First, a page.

Editorial: Sony and Microsoft Muddying the Market With Mid-Generation Hardware Upgrades

I have a PlayStation 4 Slim hooked up to my aging flatscreen TV. I eventually plan to transition to a PS4 Pro, but the system isn't speaking to me for a number of different reasons. For one, the price tag; at 400 bucks, it's an expensive upgrade considering it's not a proper new system, like a PlayStation 5 or something. For another, the improvements that it offers from a gameplay perspective are really quite negligible to the average gamer.

By Robert Marrujo:: Now, that's not to say PS4 Pro isn't genuinely more powerful than the baseline model, because it is, and by a lot. It's GPU is listed at 4.2 TFLOPs, compared to the 1.84 of a PS4 Slim. It also boasts a 2.1GHz 8-core AMD Jaguar CPU, again a marked improvement over the standard unit's 1.6GHz. That's a lot of specs, so to put it simply, the PS4 Pro is capable of rendering better visuals and more objects in-game, as well as cut load times in ways that the PS4 Slim can't, resulting in better performance. The problem is that because Sony insists that any games made for PS4 must run on both a Slim and a Pro, there's only so much a developer can do to take advantage of the latter without leaving the former in the dust.

The question then becomes, who is a PS4 Pro meant for? As I noted above, for the average gamer these improvements generally aren't going to mean all that much. Anyone without a 4K TV isn't going to see the improved resolution that some titles offer, for instance. There's also the matter of developers and where they choose to take advantage of PS4 Pro's increased horsepower, if at all. The people making games know that many consumers are gaming on a budget. If a PS4 Slim is going to deliver largely the same experience that a PS4 Pro will but at nearly half the price, there isn't going to be much incentive to plunk down that $399.99 from the consumer end and thus no reason to cater specifically to that market on the developer side of things.

As such, devoting development resources to take advantage of luxury hardware that most people won't have isn't a great idea. It's an issue that I fear Microsoft's Xbox One X is going to face when it hits the market, despite the record pre-orders that are being tracked. Back in June, IGN reported on an interview between the CEO of Sony Entertainment Europe Jim Ryan and Glixel about the sales figures for PS4, stating that "Almost one in five PlayStations sold since that launch in November has been a Pro. That's significantly ahead of our expectations."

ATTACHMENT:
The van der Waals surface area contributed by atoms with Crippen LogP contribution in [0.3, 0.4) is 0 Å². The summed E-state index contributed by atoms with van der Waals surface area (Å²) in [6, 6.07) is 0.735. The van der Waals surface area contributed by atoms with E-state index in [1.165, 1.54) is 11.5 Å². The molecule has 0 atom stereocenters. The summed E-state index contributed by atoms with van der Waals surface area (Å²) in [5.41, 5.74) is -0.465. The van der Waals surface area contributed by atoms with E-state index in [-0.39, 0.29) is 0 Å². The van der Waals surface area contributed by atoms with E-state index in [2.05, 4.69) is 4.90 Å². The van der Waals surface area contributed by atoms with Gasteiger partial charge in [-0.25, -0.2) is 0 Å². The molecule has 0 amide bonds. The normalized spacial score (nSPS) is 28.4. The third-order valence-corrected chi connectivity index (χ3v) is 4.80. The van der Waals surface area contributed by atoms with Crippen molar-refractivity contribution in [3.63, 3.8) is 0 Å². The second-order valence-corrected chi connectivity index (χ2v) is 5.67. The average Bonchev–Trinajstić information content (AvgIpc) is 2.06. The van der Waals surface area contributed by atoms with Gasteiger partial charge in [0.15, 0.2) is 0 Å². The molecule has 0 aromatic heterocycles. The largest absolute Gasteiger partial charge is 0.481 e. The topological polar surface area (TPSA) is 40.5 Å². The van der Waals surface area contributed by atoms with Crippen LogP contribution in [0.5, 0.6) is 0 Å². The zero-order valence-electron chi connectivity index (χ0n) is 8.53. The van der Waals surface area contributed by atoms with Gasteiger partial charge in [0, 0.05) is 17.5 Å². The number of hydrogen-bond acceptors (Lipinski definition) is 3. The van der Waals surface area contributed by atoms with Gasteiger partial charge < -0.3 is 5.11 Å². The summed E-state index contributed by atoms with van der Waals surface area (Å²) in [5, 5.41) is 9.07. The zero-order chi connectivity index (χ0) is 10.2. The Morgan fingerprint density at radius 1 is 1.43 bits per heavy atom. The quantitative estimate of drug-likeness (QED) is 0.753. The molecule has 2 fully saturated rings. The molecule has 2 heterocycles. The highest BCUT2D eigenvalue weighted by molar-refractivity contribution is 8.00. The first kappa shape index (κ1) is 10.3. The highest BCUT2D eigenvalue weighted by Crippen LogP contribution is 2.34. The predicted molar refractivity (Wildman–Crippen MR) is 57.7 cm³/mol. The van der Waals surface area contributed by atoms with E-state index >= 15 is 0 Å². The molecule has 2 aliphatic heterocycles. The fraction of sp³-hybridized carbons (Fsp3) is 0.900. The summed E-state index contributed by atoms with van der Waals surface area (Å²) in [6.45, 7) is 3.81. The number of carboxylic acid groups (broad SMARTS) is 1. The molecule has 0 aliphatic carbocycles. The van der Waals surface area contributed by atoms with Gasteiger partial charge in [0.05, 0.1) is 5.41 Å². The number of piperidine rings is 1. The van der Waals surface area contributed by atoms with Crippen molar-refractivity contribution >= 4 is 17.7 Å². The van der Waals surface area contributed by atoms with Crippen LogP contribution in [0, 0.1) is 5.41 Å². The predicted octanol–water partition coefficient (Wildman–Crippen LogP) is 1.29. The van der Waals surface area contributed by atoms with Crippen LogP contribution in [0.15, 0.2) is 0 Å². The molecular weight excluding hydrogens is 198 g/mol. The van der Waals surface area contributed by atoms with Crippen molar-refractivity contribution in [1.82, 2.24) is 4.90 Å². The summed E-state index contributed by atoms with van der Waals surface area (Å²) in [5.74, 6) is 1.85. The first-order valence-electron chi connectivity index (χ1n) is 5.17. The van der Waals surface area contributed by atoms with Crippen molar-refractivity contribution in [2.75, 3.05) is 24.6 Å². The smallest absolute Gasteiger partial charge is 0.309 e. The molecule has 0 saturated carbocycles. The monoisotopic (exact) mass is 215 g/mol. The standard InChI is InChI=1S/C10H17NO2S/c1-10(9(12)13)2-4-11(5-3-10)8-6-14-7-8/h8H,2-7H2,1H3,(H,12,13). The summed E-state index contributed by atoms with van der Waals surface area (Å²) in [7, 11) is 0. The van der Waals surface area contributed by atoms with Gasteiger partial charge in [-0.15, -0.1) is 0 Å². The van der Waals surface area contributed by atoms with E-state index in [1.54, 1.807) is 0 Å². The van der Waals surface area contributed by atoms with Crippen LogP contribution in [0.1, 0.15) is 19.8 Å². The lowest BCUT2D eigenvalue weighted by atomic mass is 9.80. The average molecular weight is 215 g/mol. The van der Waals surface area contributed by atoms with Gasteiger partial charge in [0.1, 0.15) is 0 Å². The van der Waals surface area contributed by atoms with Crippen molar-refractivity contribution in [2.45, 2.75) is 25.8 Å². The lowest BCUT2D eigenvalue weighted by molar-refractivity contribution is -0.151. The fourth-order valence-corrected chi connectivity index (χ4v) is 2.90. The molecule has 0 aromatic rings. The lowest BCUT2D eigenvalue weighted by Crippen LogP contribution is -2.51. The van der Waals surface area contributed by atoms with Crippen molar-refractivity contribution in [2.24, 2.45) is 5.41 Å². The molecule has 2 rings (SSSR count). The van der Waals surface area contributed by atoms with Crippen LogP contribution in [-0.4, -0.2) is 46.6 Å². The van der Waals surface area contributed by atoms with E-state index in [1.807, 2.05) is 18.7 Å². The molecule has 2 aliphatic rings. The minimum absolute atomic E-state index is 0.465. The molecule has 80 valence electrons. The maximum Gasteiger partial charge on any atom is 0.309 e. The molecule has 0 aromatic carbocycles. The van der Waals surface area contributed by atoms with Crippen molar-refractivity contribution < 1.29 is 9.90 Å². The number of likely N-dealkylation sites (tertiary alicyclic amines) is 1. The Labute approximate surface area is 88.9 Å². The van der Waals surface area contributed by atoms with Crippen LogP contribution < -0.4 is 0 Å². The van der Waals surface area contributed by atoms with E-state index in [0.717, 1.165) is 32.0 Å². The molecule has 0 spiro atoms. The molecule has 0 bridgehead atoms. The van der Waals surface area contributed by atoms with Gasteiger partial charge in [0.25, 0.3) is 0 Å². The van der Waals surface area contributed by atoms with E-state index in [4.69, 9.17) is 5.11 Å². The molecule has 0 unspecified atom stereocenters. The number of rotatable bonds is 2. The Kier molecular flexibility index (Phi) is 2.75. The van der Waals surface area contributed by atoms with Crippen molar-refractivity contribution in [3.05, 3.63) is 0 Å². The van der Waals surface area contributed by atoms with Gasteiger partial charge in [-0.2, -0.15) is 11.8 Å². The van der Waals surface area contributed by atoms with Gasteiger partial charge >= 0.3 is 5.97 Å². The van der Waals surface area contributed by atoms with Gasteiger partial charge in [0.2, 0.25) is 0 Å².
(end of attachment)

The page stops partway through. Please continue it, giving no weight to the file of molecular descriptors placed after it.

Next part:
Ryan went on a bit more, saying "Sometimes I think we can be guilty of ascribing too much rationality to gamers. People just want the best. Maybe they just want to future proof? I think we see the same thing from Apple customers too — there are people that want the best that you can buy." I'm not here to say I disagree with Ryan, but I do question his logic and wonder how healthy overall it is for the industry.

For one thing, people do indeed upgrade their Apple and Android phones on a regular basis, but there's a huge difference between devices that are intrinsically tethered to people's everyday lives and a gaming console. There's also no ignoring that service providers like AT&T and Verizon go out of their way to incentivize upgrading via trade-ins and other cost-cutting options, whereas Sony and Microsoft do not. The big two console manufacturers simply put out a product and ask consumers to fork over the full MSRP.

With these new intergenerational consoles being put on the market, consumers are being asked to upgrade their setups for significantly high prices not that long after the baseline models have been introduced. I've written in the past about the expensive price of gaming being a hurdle for people on a budget who want to play, and now I ask what those same consumers are supposed to do if suddenly video game console makers begin to ask for $400 to $500 every two to three years rather than every five to seven? As things currently stand, the only way to trade in and upgrade a console is via stores like GameStop, but rarely does anyone get back anything close to their initial buy-in price when doing that.

I'm all for slick graphics and better gaming experiences, but this seeming push to eliminate traditional console generations in favor of incremental upgrades is, frankly, alarming. As of now it's not a requirement; as I observed earlier, developers are creating games that essentially have to be able to still function on the older hardware that so many consumers have already adopted. That's now, though. Moving into the future, it's possible Sony and Microsoft might simply switch to a production model that does require upgrading to new systems like these.

That's perhaps being a bit alarmist. Ultimately, both Sony and Microsoft will have to see how many gamers choose to upgrade to PS4 Pro and Xbox One X in the longterm before pulling the trigger on a more aggressive business model. What I simply hope happens is that the numbers aren't there. I don't honestly believe that gaming needs to exist on the bleeding edge in order to entertain fans and sustain the market. PlayStation 3 and Xbox 360 both were pushing close to a decade before being supplanted by this generation of consoles, and all indicators to date are that the market isn't losing interested in dedicated gaming platforms. Gaming will always be expensive, but it should never get to the point that only the rich can afford to play.

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